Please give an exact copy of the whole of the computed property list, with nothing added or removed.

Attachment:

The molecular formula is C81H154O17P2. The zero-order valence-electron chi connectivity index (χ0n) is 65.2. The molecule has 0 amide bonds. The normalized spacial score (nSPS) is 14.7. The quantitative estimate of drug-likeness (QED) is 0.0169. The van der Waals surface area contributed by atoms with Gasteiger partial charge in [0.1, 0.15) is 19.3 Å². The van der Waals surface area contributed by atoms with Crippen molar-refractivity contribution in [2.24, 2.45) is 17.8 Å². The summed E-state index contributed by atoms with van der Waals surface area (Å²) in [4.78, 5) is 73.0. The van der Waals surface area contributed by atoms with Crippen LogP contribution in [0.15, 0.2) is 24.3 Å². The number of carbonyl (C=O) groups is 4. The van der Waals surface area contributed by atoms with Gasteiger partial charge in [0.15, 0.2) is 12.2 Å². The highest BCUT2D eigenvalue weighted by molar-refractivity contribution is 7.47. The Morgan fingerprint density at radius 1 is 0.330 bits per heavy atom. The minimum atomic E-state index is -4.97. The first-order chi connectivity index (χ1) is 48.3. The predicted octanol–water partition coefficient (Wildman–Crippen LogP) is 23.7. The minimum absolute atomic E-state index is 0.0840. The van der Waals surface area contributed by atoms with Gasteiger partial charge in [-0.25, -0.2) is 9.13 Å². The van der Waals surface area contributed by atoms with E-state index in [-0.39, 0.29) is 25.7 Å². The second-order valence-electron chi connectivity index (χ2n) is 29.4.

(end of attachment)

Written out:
The molecular formula is C81H154O17P2. The zero-order valence-electron chi connectivity index (χ0n) is 65.2. The molecule has 0 amide bonds. The normalized spacial score (nSPS) is 14.7. The quantitative estimate of drug-likeness (QED) is 0.0169. The van der Waals surface area contributed by atoms with Gasteiger partial charge in [0.1, 0.15) is 19.3 Å². The van der Waals surface area contributed by atoms with Crippen molar-refractivity contribution in [2.24, 2.45) is 17.8 Å². The summed E-state index contributed by atoms with van der Waals surface area (Å²) in [4.78, 5) is 73.0. The van der Waals surface area contributed by atoms with Crippen LogP contribution in [0.15, 0.2) is 24.3 Å². The number of carbonyl (C=O) groups is 4. The van der Waals surface area contributed by atoms with Gasteiger partial charge in [0.15, 0.2) is 12.2 Å². The highest BCUT2D eigenvalue weighted by molar-refractivity contribution is 7.47. The Morgan fingerprint density at radius 1 is 0.330 bits per heavy atom. The minimum atomic E-state index is -4.97. The first-order chi connectivity index (χ1) is 48.3. The predicted octanol–water partition coefficient (Wildman–Crippen LogP) is 23.7. The minimum absolute atomic E-state index is 0.0840. The van der Waals surface area contributed by atoms with Gasteiger partial charge in [-0.25, -0.2) is 9.13 Å². The van der Waals surface area contributed by atoms with E-state index in [-0.39, 0.29) is 25.7 Å². The second-order valence-electron chi connectivity index (χ2n) is 29.4.